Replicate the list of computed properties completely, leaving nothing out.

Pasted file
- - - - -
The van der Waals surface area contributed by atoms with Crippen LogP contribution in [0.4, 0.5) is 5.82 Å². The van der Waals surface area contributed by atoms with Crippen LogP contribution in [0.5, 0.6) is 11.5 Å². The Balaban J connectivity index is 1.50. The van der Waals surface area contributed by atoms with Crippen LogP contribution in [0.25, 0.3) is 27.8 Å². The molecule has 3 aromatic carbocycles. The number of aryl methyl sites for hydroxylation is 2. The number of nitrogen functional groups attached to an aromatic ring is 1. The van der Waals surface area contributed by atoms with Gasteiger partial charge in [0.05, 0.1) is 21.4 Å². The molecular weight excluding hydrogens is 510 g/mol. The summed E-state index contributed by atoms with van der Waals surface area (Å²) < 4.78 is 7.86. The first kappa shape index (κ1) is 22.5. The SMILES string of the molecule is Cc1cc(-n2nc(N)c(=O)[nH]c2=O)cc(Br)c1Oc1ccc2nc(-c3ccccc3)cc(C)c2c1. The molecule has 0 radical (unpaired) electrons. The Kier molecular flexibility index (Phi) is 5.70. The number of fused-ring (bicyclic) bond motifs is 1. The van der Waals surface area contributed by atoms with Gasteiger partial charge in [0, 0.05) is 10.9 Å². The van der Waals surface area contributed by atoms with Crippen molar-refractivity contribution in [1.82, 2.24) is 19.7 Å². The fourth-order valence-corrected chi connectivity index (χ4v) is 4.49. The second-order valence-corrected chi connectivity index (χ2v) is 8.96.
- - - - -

The van der Waals surface area contributed by atoms with Crippen LogP contribution in [0.4, 0.5) is 5.82 Å². The van der Waals surface area contributed by atoms with Crippen LogP contribution in [0.5, 0.6) is 11.5 Å². The Balaban J connectivity index is 1.50. The van der Waals surface area contributed by atoms with Crippen LogP contribution in [0.25, 0.3) is 27.8 Å². The molecule has 3 aromatic carbocycles. The number of aryl methyl sites for hydroxylation is 2. The number of nitrogen functional groups attached to an aromatic ring is 1. The van der Waals surface area contributed by atoms with Gasteiger partial charge in [0.05, 0.1) is 21.4 Å². The molecular weight excluding hydrogens is 510 g/mol. The summed E-state index contributed by atoms with van der Waals surface area (Å²) < 4.78 is 7.86. The first kappa shape index (κ1) is 22.5. The SMILES string of the molecule is Cc1cc(-n2nc(N)c(=O)[nH]c2=O)cc(Br)c1Oc1ccc2nc(-c3ccccc3)cc(C)c2c1. The molecule has 0 radical (unpaired) electrons. The Kier molecular flexibility index (Phi) is 5.70. The number of fused-ring (bicyclic) bond motifs is 1. The van der Waals surface area contributed by atoms with Gasteiger partial charge in [0, 0.05) is 10.9 Å². The van der Waals surface area contributed by atoms with Crippen molar-refractivity contribution in [1.82, 2.24) is 19.7 Å². The fourth-order valence-corrected chi connectivity index (χ4v) is 4.49. The second-order valence-corrected chi connectivity index (χ2v) is 8.96.